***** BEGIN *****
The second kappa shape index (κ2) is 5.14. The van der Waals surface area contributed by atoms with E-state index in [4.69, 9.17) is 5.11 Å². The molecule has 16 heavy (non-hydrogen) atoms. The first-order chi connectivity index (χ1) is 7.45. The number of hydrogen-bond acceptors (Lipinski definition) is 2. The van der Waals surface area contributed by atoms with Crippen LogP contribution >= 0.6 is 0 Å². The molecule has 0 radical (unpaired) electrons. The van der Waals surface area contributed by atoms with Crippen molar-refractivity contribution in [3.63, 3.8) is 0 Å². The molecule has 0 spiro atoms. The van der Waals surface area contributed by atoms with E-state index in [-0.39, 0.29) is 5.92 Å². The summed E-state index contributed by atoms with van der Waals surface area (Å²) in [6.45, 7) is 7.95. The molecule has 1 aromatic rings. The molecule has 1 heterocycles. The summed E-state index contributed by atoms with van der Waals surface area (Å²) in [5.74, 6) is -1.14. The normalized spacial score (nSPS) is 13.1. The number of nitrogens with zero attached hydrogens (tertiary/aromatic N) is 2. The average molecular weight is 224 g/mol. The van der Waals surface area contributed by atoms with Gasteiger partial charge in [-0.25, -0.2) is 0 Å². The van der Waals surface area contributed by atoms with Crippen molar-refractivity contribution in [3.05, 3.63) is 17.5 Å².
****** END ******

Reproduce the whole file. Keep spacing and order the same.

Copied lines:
The second kappa shape index (κ2) is 5.14. The van der Waals surface area contributed by atoms with E-state index in [4.69, 9.17) is 5.11 Å². The molecule has 16 heavy (non-hydrogen) atoms. The first-order chi connectivity index (χ1) is 7.45. The number of hydrogen-bond acceptors (Lipinski definition) is 2. The van der Waals surface area contributed by atoms with Crippen LogP contribution >= 0.6 is 0 Å². The molecule has 0 radical (unpaired) electrons. The van der Waals surface area contributed by atoms with Crippen molar-refractivity contribution in [3.63, 3.8) is 0 Å². The molecule has 0 spiro atoms. The van der Waals surface area contributed by atoms with E-state index in [-0.39, 0.29) is 5.92 Å². The summed E-state index contributed by atoms with van der Waals surface area (Å²) in [6.45, 7) is 7.95. The molecule has 1 aromatic rings. The molecule has 1 heterocycles. The summed E-state index contributed by atoms with van der Waals surface area (Å²) in [5.74, 6) is -1.14. The normalized spacial score (nSPS) is 13.1. The number of nitrogens with zero attached hydrogens (tertiary/aromatic N) is 2. The average molecular weight is 224 g/mol. The van der Waals surface area contributed by atoms with Gasteiger partial charge in [-0.25, -0.2) is 0 Å². The van der Waals surface area contributed by atoms with Crippen molar-refractivity contribution in [3.05, 3.63) is 17.5 Å².